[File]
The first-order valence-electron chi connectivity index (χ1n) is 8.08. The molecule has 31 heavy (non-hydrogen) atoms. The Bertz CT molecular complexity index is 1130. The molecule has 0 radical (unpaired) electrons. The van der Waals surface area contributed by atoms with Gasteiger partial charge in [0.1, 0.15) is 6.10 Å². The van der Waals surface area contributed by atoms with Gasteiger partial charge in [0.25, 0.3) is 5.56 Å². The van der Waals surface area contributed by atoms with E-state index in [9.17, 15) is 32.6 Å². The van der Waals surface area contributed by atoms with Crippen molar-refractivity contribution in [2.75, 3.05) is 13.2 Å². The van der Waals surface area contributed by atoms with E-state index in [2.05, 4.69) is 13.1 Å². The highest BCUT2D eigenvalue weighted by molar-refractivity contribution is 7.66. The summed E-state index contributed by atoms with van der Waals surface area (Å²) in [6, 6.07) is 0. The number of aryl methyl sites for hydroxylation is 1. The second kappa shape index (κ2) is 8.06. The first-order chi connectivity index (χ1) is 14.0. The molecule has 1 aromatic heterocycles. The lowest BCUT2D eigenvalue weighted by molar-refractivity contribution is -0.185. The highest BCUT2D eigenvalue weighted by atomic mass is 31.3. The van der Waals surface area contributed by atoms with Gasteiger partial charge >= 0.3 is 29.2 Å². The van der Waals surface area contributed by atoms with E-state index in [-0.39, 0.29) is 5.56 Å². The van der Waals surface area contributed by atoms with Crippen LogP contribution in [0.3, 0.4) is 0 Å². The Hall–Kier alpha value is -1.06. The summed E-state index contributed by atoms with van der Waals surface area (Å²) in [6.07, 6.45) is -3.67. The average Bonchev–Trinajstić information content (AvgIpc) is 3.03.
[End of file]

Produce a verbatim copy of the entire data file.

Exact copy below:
The first-order valence-electron chi connectivity index (χ1n) is 8.08. The molecule has 31 heavy (non-hydrogen) atoms. The Bertz CT molecular complexity index is 1130. The molecule has 0 radical (unpaired) electrons. The van der Waals surface area contributed by atoms with Gasteiger partial charge in [0.1, 0.15) is 6.10 Å². The van der Waals surface area contributed by atoms with Gasteiger partial charge in [0.25, 0.3) is 5.56 Å². The van der Waals surface area contributed by atoms with E-state index in [9.17, 15) is 32.6 Å². The van der Waals surface area contributed by atoms with Crippen molar-refractivity contribution in [2.75, 3.05) is 13.2 Å². The van der Waals surface area contributed by atoms with E-state index in [2.05, 4.69) is 13.1 Å². The highest BCUT2D eigenvalue weighted by molar-refractivity contribution is 7.66. The summed E-state index contributed by atoms with van der Waals surface area (Å²) in [6, 6.07) is 0. The number of aryl methyl sites for hydroxylation is 1. The second kappa shape index (κ2) is 8.06. The first-order chi connectivity index (χ1) is 14.0. The molecule has 1 aromatic heterocycles. The lowest BCUT2D eigenvalue weighted by molar-refractivity contribution is -0.185. The highest BCUT2D eigenvalue weighted by atomic mass is 31.3. The van der Waals surface area contributed by atoms with Gasteiger partial charge >= 0.3 is 29.2 Å². The van der Waals surface area contributed by atoms with E-state index in [-0.39, 0.29) is 5.56 Å². The van der Waals surface area contributed by atoms with Crippen LogP contribution in [0.3, 0.4) is 0 Å². The Hall–Kier alpha value is -1.06. The summed E-state index contributed by atoms with van der Waals surface area (Å²) in [6.07, 6.45) is -3.67. The average Bonchev–Trinajstić information content (AvgIpc) is 3.03.